A collective of bibliophiles talking about books. Book Fox (vulpes libris): small bibliovorous mammal of overactive imagination and uncommonly large bookshop expenses. Habitat: anywhere the rustle of pages can be heard.
A long time ago, I worked for English Heritage, editing archaeological reports from the big digs, the ones that occasionally made a headline in the papers. It was the beginning of the 1990s, and my nose was so firmly stuck in graph checking and reference hunting, I didn’t realise quite how exciting a time it was to be working in British archaeology, even if it was only at its outer fringes, well away from the trowel work. In the few years I was working there, we had Boxgrove, the Rose Theatre and Oetzi the Iceman, but I got just as absorbed in the site reports from digs of twenty or thirty years earlier (archaeology takes a long time to write up).
Time’s Anvil brought this all back to me, because it is a satisfyingly multi-layer description of how archaeology has come to shape the way we think about history, boosted by the accelerations in techniques and methodologies from the last 20 years. I kept reading about archaeologists whose digs I had edited, whose data-drenched reports I hauled into publication (C14 dating syntheses were a ghastly formatting nightmare in the early days of word-processing), or whose writing was simply too horrible to read.
Richard Morris has been working in British archaeology since the 1960s, specialising in churches and battlefields. Time’s Anvil does not give an impression of being limited by discipline, as it’s a compendium of pretty much all the ways we can look backwards into the past. The major sites and the important techniques are all in here, as well as a really useful look at how archaeology has changed from the days when Basil Brown excavated Sutton Hoo pretty much on his own, right up to isotope analysis of bones that tell us where and when they were born. It’s astonishing how much our knowledge of the past has changed in really hardly any time at all, if you think how long people have been tromping up and down this bit of land at the edge of Europe. Morris does point out that because archaeology is moving so fast, he had to hold off from reading the newest material so that he could actually finish the book. So while Time’s Anvil is not strictly right up to date, it doesn’t need to be. It is an excellent synthesis of what has been, and how the developments fit together, and how they have been applied.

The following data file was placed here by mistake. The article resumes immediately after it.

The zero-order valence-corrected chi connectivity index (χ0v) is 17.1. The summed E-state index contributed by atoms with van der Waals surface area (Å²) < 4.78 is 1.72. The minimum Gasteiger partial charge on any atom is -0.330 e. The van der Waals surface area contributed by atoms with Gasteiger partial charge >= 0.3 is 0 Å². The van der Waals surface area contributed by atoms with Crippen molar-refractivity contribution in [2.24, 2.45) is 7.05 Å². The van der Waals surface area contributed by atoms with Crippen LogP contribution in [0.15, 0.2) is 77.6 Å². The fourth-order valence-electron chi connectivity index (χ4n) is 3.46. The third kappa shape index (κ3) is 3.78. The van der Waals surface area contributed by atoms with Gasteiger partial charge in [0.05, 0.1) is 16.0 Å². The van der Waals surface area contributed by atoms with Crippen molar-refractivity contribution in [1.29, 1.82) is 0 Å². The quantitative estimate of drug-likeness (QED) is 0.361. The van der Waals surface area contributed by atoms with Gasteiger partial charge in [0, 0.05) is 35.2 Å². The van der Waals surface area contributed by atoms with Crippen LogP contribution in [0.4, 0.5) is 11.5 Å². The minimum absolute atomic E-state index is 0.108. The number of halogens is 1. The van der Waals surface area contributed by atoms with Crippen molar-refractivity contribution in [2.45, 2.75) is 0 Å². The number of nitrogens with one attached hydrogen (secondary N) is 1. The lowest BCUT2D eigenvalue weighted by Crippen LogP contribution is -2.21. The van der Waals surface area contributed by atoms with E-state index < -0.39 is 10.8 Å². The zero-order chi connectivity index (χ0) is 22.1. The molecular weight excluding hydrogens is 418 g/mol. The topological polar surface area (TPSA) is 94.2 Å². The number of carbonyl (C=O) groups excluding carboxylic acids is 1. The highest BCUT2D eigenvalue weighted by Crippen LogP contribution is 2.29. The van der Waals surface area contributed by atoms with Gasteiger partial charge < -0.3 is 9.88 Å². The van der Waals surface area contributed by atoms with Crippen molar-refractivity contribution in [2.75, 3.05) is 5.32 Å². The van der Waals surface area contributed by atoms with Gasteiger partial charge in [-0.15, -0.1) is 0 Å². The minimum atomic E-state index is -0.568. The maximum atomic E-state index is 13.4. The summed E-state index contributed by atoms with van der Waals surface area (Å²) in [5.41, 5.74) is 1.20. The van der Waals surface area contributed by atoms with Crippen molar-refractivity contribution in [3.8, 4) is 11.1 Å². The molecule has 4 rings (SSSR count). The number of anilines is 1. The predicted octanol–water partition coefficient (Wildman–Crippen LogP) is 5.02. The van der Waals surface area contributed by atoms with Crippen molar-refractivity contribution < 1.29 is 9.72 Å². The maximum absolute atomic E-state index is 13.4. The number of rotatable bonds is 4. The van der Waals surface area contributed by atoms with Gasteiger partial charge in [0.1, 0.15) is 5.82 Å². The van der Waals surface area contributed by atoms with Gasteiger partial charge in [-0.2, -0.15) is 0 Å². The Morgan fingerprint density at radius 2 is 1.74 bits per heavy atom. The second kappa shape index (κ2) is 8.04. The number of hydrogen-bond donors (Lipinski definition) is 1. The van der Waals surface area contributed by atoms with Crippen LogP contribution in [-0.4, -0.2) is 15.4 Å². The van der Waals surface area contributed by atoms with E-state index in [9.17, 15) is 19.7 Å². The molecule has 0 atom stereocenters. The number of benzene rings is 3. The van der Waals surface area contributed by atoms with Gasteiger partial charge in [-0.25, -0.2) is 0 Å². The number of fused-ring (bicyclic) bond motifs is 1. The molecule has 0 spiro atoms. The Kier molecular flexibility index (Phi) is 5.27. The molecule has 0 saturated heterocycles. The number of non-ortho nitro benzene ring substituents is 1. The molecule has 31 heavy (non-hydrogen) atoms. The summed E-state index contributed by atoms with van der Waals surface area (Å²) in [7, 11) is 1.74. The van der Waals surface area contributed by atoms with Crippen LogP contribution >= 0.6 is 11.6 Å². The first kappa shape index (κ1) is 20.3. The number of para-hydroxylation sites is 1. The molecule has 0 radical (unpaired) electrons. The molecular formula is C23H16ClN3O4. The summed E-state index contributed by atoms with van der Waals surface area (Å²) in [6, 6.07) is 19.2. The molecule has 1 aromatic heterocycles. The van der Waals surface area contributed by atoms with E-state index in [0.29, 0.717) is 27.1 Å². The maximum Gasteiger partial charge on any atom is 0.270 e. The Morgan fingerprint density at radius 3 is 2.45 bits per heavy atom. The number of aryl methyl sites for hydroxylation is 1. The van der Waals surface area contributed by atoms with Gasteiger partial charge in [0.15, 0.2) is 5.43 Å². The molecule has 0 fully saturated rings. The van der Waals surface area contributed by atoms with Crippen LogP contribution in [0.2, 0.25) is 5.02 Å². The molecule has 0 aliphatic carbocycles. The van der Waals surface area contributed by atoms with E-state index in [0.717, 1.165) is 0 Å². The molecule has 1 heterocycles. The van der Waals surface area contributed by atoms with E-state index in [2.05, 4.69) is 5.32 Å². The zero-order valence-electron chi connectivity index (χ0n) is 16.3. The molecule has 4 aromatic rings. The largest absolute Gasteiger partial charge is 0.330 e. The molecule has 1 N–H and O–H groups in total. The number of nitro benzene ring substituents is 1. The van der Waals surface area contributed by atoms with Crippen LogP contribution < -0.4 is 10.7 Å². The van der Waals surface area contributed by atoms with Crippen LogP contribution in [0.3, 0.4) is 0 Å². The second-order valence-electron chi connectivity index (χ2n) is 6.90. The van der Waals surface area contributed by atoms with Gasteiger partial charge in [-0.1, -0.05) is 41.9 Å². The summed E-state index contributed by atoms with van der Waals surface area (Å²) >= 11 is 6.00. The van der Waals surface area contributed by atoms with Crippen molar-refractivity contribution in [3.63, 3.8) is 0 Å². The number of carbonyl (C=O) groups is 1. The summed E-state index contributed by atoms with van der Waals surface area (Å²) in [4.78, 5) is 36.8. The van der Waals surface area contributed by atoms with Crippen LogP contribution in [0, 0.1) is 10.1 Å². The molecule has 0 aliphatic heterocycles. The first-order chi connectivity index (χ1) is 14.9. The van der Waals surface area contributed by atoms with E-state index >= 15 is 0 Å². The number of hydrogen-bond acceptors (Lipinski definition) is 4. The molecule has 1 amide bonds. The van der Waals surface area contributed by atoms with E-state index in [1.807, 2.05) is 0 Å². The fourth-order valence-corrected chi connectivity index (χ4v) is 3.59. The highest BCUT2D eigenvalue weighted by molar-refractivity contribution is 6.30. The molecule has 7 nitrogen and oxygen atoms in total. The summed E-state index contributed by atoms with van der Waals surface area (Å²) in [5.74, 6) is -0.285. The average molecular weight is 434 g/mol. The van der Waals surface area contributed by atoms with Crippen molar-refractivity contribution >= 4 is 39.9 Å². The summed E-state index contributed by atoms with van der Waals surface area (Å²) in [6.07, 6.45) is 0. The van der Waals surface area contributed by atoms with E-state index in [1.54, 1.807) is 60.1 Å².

The structure of the book makes it an engaging read because it has two focuses: Morris’s own family history, from which we can extrapolate the experiences in any average British family history, and the history of England, from prehistory to post-war concretisation. He does a splendid job of combining the heavy-duty archaeology with the more easily digested personal and human anecdotes, and so we move slowly through time, absorbing as we go. High points are the long chapter on aviation photography of archaeological sites, and the truly inspirational work on post-Roman, pre-Norman Yorkshire. Morris writes in a fine teaching style all the way through, but in the battlefields chapter the enthusiasm level ratchets up, because he’s describing how the study of the fallen bullets and arrows of early battlefields tackled, and mastered, the nail-biting job of locating Richard III’s last stand with only days to spare. This is the point from which Morris really gets going, though there is nothing sluggish about his earlier chapters. You can sense his intellectual interests in those, but it’s quite clear that his heart lies in battlefields, and in measuring the trajectories of spent projectiles.
But the main value of this book is that it ties so many things together. History is not an isolated area of study, and archaeology is not just about the science or the measuring. Both exist to study human experience, so it makes perfect sense to make the human experience – the lives lived, and what they were like – the heart of this excellent and absorbing book.
Richard Morris, Time’s Anvil. England, Archaeology and the Imagination (London: Weidenfeld & Nicolson, 2012), 978-0-297-86783-8, £25.00.
Kate podcasts about books that she really, really likes at http://www.reallylikethisbook.com.